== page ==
Issues that Motivate Physicians to lobby Congress
There are a variety of reasons why physicians engage in elections and policymaking to some extent. Limited opportunities for participation, insufficient skills, and a lack of knowledge are just a few of the causes. Other important reasons that may limit nurses’ engagement or participation in politics are resources and time constraints. Furthermore, research shows that nurses are frequently under-supported in their efforts to generate the critical data needed to influence healthcare legislation.
Various policy issues may motivate nurses to participate in political campaigns or lobby Congress. Education is one of them. Nurses can advocate for legislation that will aid in the advancement of nursing education. Nurses may push for the establishment of appropriate institutions that will train the next generation of workers to care for a variety of communities and patients. It is now critical to address pay for nurse educators in four-year schools and universities, according to Aragon et al. (2020), to avoid disparities between these two systems. Increased retention and recruitment of students for healthcare professions in technical and community institutions, not for programs in four-year universities and colleges, is an unexpected effect of pay imbalance. According to Aragon et al. (2020), the achievement of Action Today! has sparked interest in two additional initiatives: academic advancement for LPNs pursuing a BSN and the retention and recruitment of diverse nursing faculty. Leaders in nursing education must be able to boost recruitment and retention of the next generation of professors as more professors approach retirement.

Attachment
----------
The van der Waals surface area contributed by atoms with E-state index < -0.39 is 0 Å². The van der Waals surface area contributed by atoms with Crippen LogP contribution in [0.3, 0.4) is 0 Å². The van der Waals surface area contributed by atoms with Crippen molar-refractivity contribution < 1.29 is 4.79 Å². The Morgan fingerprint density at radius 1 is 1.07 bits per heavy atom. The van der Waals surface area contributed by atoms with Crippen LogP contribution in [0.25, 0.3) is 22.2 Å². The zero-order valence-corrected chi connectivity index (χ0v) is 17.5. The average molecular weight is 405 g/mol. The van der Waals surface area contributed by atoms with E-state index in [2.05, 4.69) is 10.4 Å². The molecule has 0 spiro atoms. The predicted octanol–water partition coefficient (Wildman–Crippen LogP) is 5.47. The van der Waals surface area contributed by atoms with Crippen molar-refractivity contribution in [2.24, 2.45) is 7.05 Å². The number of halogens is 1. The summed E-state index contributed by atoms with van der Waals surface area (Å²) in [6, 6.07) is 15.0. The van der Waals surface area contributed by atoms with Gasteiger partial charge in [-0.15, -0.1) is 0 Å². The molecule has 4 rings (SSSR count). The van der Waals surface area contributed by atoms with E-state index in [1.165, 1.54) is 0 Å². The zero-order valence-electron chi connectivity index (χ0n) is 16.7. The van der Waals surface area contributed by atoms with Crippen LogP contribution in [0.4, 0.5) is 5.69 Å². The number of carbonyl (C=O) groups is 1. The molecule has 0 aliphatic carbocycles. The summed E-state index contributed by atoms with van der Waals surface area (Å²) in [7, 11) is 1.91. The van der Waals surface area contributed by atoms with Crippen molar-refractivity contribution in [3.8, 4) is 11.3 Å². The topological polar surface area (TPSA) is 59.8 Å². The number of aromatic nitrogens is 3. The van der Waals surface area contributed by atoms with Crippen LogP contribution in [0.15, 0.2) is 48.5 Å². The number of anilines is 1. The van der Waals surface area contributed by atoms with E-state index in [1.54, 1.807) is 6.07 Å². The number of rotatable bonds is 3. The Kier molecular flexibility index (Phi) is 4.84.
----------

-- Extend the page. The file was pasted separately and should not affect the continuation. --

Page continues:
Availability of holistic care is another policy concern. Nurses may lobby for policies that enhance clinical services and caregivers by working with health centers, local communities, community clinics, and nurse-managed health clinics (Mason et al., 2020). They can demand that public education and health be promoted to address the difficulties of a new healthcare environment.
Certain regulations that govern nursing practice, particularly those developed or composed by persons with insufficient experience and knowledge in nursing, may frustrate some caregivers. Nurses frequently experience burnout, cynicism, disappointment, and negativity as a result of this dissatisfaction. As a result, disgruntled nurses may choose to channel their dissatisfaction into constructive change within their field by joining politics to influence change that affects the medical profession as a whole (Mason et al., 2020). It’s crucial to realize that nurses have the power to impact policymaking and politics at the local, federal, and state levels. As a result, when a nurse works to enhance healthcare delivery through legislation or politics, they are ultimately advocating for the clients.